Despite making landfall nearly a thousand miles away, Sandy still threatens to impact some people in the Twin Cities of Minneapolis and St. Paul early next week.
The weather will not be poor in the Twin Cities Monday and Tuesday, but airline passengers may find themselves stranded at the Minneapolis-St. Paul International Airport with Hurricane Sandy to blame.
The Northeast is bracing for a historic event Monday and Tuesday as Sandy moves onshore with widespread damaging winds, flooding rain, severe coastal flooding and high-elevation snow.
The severity of the situation is sure to force airlines to cancel flights throughout the Northeast, including at the heavily-traveled airports around New York City, Philadelphia and Washington, D.C.
The ripple-effect from these cancelled flights threatens to create a travel nightmare in the Twin Cities with airline passengers waiting for planes that are held up in the Northeast.
The flight backlog created by Sandy may take extra long to fix since the storm (which will no longer be a tropical system after Tuesday) may not fully exit the Northeast until next weekend.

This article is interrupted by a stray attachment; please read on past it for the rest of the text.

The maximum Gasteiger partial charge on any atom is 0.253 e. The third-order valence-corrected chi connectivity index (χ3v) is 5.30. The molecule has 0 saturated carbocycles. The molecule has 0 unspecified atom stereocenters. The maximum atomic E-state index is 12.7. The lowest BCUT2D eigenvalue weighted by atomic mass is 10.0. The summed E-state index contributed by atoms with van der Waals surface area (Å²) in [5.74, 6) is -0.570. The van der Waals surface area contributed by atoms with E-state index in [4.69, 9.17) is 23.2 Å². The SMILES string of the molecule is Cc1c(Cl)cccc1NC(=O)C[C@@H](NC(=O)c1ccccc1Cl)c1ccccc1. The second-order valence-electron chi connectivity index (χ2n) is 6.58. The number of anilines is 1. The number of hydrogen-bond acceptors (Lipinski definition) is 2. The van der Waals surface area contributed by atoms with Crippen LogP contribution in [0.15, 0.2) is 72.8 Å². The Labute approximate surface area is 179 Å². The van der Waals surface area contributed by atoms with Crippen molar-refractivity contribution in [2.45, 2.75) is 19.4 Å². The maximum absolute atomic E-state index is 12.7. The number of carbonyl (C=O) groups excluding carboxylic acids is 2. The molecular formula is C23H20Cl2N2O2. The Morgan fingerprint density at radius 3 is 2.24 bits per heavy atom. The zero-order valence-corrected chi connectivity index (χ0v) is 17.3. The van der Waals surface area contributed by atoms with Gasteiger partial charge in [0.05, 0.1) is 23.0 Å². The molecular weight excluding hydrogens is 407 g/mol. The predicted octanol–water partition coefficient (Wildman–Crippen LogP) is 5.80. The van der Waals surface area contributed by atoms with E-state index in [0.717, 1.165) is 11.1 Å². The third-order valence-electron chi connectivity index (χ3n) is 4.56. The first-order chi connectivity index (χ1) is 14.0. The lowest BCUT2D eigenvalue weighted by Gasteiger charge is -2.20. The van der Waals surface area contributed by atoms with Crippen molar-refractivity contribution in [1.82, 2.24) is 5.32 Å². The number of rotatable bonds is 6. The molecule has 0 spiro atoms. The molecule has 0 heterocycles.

Those flying to and from the Twin Cities next week, especially from Monday to Wednesday, should consider trying to reschedule their flight to this weekend.
Thumbnail photo courtesy of Photos.com.
A late-April snowstorm dumped over a foot of heavy, wet snow across parts of Colorado on Thursday into Friday, boosting snowpack for an extended ski season at local resorts.
Expanding rainfall will bring good news for unusually dry portions of the northeastern United States into the start of May.
Residents of the southeastern United States may feel like the calendar has flipped ahead to Memorial Day weekend with warm and muggy weather in place for the start of May.
A stormy pattern will persist across the western Gulf Coast into early May, threatening to renew the risk of flooding from Texas to Mississippi through at least Monday.
Those traveling during the end of the bank holiday weekend across the United Kingdom will face bouts of rain and increasingly gusty winds.
The seven-story building, which housed more than 125 single units, collapsed around 9:15 p.m. local time (2:15 p.m. Friday), officials said.
Quanah, TX (1993)
Golf ball-sized hail piled up 4" deep.
New England (1854)
Great New England flood. Steady rain for 66 hours -- crest at Hartford 28', 10-1/2", highest ever known to that time, but exceeded in 1936.
Cape Lookout (1883)
Storm tide swept over island, drowning sheep and cattle.